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"Today, if a company doesn't have a designer, it's over - design is the only brand differentiation left." - Karim Rashid

FUNCTION AND FORM: The Kaj wrist watch for Alessi.

FUNCTION AND FORM: Bobble Infuse bottles, used to steep fruits in water.

FUNCTION AND FORM: Oh Chair which is made from recycled polypropylene for houseware manufacturer Umbra

Relentlessly modern

Industrial designer Karim Rashid says design is not art and art is not design - design provides some level of performance in daily life.
20/08/2016 - 05:50

THEY call him Mr Pink, but don't confuse Karim Rashid with some cult character from a Quentin Tarantino film - even though he's had more than his fair share of close-ups. He may have a patented look - wearing only pink or white in public - but it's his patented products that have made a significant impact on the world we live in.

As one of the world's most prolific and well-travelled industrial designers, the Cairo-born, England-raised, Canada-bred and New York-based Rashid - whose style has been called relentlessly modern - is constantly in demand, constantly in motion, moving from one city to the next and working on a wide range of projects, from home furnishing and brand identity to packaging and hotel design.

He was in Singapore this week to conduct a masterclass at Lasalle on the future of design in the digital age, followed by a talk as part of the college's Public Lecture Series.

Over a 30-year career, Rashid, who turns 56 next month, has been responsible for some iconic creations, including the mass-market Garbo wastebasket (1996) and Oh Chair (1999) - both made from recycled polypropylene for houseware manufacturer Umbra - that have sold in the millions. Both have been deemed museum-worthy: the Garbo resides in the Museum of Modern Art's permanent collection in New York - not bad for a humble trash can.

Before he made pink masculine or trash glamorous, Rashid was an aspiring designer (who studied engineering and architecture at university), struggling to prove that he had the talent to create objects that people wanted to buy.

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"In the early 90s, I called on a hundred companies in the US, hoping to start a project - I got one," he recalls. A company in New Mexico commissioned him to design a series of alloy bowls. "The reason is most of those companies were not interested in design; design was like a bad thing for the industry and not many companies had the need for a designer.

"Today, if a company doesn't have a designer, it's over - design is the only brand differentiation left."

Over the years, the soft-spoken designer has become something of a brand himself, with organic designs for global brands that have been described as "blobular" - hence his other nickname: Mr Blobjects. In 2001, Rashid published a book, I Want to Change the World. He still strives to do that through his work, but what he really wants is not to be pigeon-holed.

"Recently, a lot of people I respect have died - (fashion designer) Andre Courreges, David Bowie - and I started realising that when I die, what are people going to be writing about?" he muses, dressed in all white, from his eyewear down to his socks, shoes and glossy nail polish.

What would he want his epitaph to read? "That I was an inspirer, not a designer. At the end of the day, a chair is a chair."

Rashid wears many hats, preferring not to be confined to a category or defined as one thing or another.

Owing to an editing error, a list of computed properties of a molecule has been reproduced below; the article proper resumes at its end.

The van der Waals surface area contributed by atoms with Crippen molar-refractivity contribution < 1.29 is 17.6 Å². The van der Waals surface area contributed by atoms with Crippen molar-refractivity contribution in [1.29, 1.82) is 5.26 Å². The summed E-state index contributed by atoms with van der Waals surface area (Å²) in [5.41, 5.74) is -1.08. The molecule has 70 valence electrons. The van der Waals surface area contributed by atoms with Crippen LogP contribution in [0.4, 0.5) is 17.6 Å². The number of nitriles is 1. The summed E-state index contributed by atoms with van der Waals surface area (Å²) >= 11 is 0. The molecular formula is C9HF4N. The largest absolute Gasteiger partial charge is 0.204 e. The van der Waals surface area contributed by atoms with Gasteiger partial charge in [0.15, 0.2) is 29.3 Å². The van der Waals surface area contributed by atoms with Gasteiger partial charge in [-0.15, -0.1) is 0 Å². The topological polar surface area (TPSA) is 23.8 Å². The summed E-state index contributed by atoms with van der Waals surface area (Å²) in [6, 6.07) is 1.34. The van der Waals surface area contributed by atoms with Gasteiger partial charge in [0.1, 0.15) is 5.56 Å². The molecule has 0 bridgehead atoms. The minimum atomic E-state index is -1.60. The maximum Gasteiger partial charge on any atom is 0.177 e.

He has performed as a professional DJ and also exhibited as an artist, although he is quick to emphasise the need to differentiate art from design.

"Design is not art, art is not design - design is addressing the human experience, providing some level of performance in daily life," he says. "As an artist I am completely selfish but as a designer I have to be selfless."

Even after more than three decades, he retains a fresh perspective for each commission. "I'm extremely excited to see a new project, I've never gotten bored and it's never banal or routine," he says. "With each project, I'm desperately trying to do something original and relevant, pushing my DNA to see if there is something I can offer.

"I need criteria to work with. If a client doesn't give me criteria, I make one up."

He cites the example of a chair he was asked to design where the parameters were not defined, so he intentionally reduced dimensions so that it could fit into smaller spaces.

"A lot of what we design doesn't really work; designers tend to fall into the kind of moment of visual impact and we tend to forget the rest of it - I'm interested in things that are about now, and everything I make is super functional."

Aspiring young designers are apt to forget that industrial design is still tied to manufacturing and mass production, he says. "Young designers aspire to do something special, not something that's for daily use - it's not about a good product anymore, it's about self-expression and being poetic." Those elitist ideas were introduced in the 1980s but times have changed, he says. "These days, everyday products - such as ceiling fans - are getting better."

Rashid draws inspiration from observing people and human behaviour around the world - he has worked in over 40 countries. "There's something about us - and modern technology - that inspires me," he says.

He designs for the masses and restricts the self-expression to the way he dresses, including the hard-to-miss collection of symbols tattooed on his body. Each bold work of body art - 21 from 20 countries and counting - is a reference to something inspirational or personally relevant, with the next tattoo scheduled for Tel Aviv in 2017.

He says his personal philosophy is all about living in the here and now. "If you live in the past, you're not alive."